An inability to accurately identify children with language impairment (LI) will impede the progress of investigations into the nature and underlying causes of language impairment. Clinically, there are monetary, time and emotional costs associated with both falsely identifying a child as LI when that child is not and in missing a child who does have a language impairment, since that child will not receive services. Early detection of LI is important to reduce the severity of the language deficit and reduce the potential negative educational and social consequences of LI. The current project is a first step in developing an alternative assessment for identifying language impairment in preschool children using a domain-referenced approach. The proposed strategy is to set up an assessment domain in such a way that each language structure included in the assessment will be shown by at least 80% of typically- developing (TD) children and no more thhe language structures. There would thus be minimal or even no overlap between the performance of the TD and LI groups and there would be a clear and significant separation between how the two groups perform. The study will include 120 participants. Participants will include children with LI, aged 3;0 to 4;0, and a group of TD children matched for age. Each child will participate in several sessions to determine eligibility for the project and language status (as TD or LI). Language samples will then be obtained during parent-child interactions. An item analysis for syntactic, semantic, and pragmatic language structures will be carried out. Structures meeting the 80%TD-50%LI criteria will be compiled into an assessment. The assessment will be piloted in two ways, 1) by recording two exemplars of each structure based on a written transcript and 2) by checking off up to two instances of each structure based on an observation of a videotaped session. Specificity and sensitivity will be ulty. The proposed development of a domain-referenced assessment has the potential to provide a tool that is more sensitive to the variable representations of language impairment in preschool children.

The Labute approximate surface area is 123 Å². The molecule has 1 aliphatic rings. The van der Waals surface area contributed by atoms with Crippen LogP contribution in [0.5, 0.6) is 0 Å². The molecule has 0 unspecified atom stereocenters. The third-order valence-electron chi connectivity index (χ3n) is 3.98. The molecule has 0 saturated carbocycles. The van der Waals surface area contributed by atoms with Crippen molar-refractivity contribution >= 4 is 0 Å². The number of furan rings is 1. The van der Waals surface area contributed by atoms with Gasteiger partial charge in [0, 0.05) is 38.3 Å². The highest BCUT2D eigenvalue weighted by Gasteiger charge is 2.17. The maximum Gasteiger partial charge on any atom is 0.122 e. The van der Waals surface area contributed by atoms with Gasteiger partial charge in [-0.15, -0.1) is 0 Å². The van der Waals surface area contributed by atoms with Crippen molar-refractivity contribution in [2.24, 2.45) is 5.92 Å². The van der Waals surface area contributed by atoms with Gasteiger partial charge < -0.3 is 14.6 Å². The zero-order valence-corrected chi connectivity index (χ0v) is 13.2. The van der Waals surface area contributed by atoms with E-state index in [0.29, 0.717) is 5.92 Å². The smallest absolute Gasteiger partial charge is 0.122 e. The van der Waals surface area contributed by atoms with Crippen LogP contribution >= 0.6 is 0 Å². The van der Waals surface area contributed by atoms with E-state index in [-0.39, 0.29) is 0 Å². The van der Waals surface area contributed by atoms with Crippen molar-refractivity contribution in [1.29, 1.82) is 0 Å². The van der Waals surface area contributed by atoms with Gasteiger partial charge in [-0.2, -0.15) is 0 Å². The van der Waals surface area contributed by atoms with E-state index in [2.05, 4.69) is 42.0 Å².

The lack of a clear criterion for identifying who does and does not qualify as having a language-impairment is a problem for both research and clinical practice with children who have language deficits. Current use of norm-referenced measures may not be sensitive to milder impairment that fall within normal limits but still manifest as language learning difficulty. The proposed development of a domain-referenced assessment has the potential to provide a tool that is more sensitive to the variable representations of language impairment in preschool children.
|Eisenberg, Sarita L; Guo, Ling-Yu (2015) Sample size for measuring grammaticality in preschool children from picture-elicited language samples. Lang Speech Hear Serv Sch 46:81-93|
|Guo, Ling-Yu; Eisenberg, Sarita (2015) Sample length affects the reliability of language sample measures in 3-year-olds: evidence from parent-elicited conversational samples. Lang Speech Hear Serv Sch 46:141-53|
|Guo, Ling-Yu; Eisenberg, Sarita (2014) The diagnostic accuracy of two tense measures for identifying 3-year-olds with language impairment. Am J Speech Lang Pathol 23:203-12|
|Eisenberg, Sarita L; Guo, Ling-Yu (2013) Differentiating children with and without language impairment based on grammaticality. Lang Speech Hear Serv Sch 44:20-31|
|Eisenberg, Sarita L; Guo, Ling-Yu; Germezia, Mor (2012) How grammatical are 3-year-olds? Lang Speech Hear Serv Sch 43:36-52|